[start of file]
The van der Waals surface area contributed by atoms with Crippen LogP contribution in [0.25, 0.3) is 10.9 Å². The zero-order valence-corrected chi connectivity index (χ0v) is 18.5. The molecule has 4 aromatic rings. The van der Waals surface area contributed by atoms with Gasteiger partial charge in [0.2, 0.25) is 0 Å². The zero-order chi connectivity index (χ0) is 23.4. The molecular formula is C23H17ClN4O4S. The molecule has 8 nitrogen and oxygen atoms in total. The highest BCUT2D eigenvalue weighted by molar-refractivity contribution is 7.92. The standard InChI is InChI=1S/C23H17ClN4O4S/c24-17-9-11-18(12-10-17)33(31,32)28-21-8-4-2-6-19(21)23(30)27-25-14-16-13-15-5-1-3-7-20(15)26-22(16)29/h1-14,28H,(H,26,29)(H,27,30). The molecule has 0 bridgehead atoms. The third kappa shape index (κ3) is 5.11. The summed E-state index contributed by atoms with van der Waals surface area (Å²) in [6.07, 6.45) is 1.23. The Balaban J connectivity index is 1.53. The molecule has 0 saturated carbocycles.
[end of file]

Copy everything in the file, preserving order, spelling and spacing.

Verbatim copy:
The van der Waals surface area contributed by atoms with Crippen LogP contribution in [0.25, 0.3) is 10.9 Å². The zero-order valence-corrected chi connectivity index (χ0v) is 18.5. The molecule has 4 aromatic rings. The van der Waals surface area contributed by atoms with Gasteiger partial charge in [0.2, 0.25) is 0 Å². The zero-order chi connectivity index (χ0) is 23.4. The molecular formula is C23H17ClN4O4S. The molecule has 8 nitrogen and oxygen atoms in total. The highest BCUT2D eigenvalue weighted by molar-refractivity contribution is 7.92. The standard InChI is InChI=1S/C23H17ClN4O4S/c24-17-9-11-18(12-10-17)33(31,32)28-21-8-4-2-6-19(21)23(30)27-25-14-16-13-15-5-1-3-7-20(15)26-22(16)29/h1-14,28H,(H,26,29)(H,27,30). The molecule has 0 bridgehead atoms. The third kappa shape index (κ3) is 5.11. The summed E-state index contributed by atoms with van der Waals surface area (Å²) in [6.07, 6.45) is 1.23. The Balaban J connectivity index is 1.53. The molecule has 0 saturated carbocycles.